Directed towards researchers and practitioners in family studies and gerontology, this completely revised Second Edition of Family Relationships in Later Life provides an innovative new collection of research-based descriptions on family relations of older people. Each chapter summarizes existing literature on the topic and provides up-to-date original research. Topics addressed include: sibling relationships in later life; widowhood; ethnic differences; elder abuse and mistreatment; family care; and health problems.
Are patterns of ageing the same in all ethnic groups? Are there any cultural factors which make growing old better or worse for particular communities? Does racial discrimination affect the quality of life and health care of ageing members of ethnic groups? In this wide-ranging study in social gerontology, Markides and Mindel integrate literature from sociology, political science, economics, psychology and social work to explore the relationship between ageing and ethnicity. They draw important conclusions for social policy and suggest future directions for research and intervention.
Families today are changing in response to shifts in the broader environment: dual-career couples, single-parent families, racially mixed families, now represent the norm rather than the exception. A group of leading family researchers examine current social changes and their impact on family relationsips and family functioning. As an overview of the present state of and future directions for families, this book should be required reading for family researchers, practitioners and students.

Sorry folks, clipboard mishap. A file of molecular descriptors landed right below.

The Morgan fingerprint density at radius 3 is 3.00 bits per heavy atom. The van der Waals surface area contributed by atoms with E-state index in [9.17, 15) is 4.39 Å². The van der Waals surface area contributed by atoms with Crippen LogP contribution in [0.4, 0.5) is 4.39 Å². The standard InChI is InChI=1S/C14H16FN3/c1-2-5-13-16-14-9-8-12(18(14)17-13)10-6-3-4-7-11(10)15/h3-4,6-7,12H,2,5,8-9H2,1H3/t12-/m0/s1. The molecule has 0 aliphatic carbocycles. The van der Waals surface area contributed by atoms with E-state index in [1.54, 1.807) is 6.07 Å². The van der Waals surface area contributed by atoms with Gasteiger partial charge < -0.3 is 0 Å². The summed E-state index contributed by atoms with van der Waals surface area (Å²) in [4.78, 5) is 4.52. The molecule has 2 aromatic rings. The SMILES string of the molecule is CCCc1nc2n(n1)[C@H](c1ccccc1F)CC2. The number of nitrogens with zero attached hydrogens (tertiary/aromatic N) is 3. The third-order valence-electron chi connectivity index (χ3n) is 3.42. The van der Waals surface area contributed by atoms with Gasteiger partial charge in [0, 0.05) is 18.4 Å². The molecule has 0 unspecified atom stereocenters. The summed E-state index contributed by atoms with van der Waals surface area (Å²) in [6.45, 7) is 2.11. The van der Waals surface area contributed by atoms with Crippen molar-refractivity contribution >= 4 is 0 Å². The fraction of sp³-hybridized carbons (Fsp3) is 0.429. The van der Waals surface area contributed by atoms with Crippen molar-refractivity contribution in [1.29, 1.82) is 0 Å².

Long term care of the elderly has become an important issue in recent years. Researchers and policy-makers are urgently seeking ways of improving social service systems in response to a dramatic increase in the number of older people as a percentage of the total population. In this comprehensive collection of original papers, leading scholars and practitioners draw on the latest empirical research in their discussion of: the role of family members as informal care-givers; the interaction between families and social service systems, both community based and institutional; and the policy implications of integrating family members into the continuum of long term care of the elderly.
American families are growing old. That is, as demographers, gerontologists, and sociologists have discovered, more families currently reach the later stages of the family life cycle--specifically, beyond the child-rearing and the child-launching phase--than ever before. Later Life Families is an in-depth look at this relatively recent social phenomenon. After methodically reviewing the research from developmental psychology, social work, gerontology, and many other disciplines, Timothy Brubaker argues that the later life family is "alive and well" in the United States today and that these families, with their histories of long-term interaction and coping, offer an intriguing look at evolvin...
Presenting a broad examination of the issues surrounding family ties and aging, this advances textbook provides an integrated and thorough representation of current research in the field. Whereas book on families and aging have traditionally focused on ties to a spouse and to children and grandchildren, Connidis’s coverage is more extensive and more reflective of contemporary society.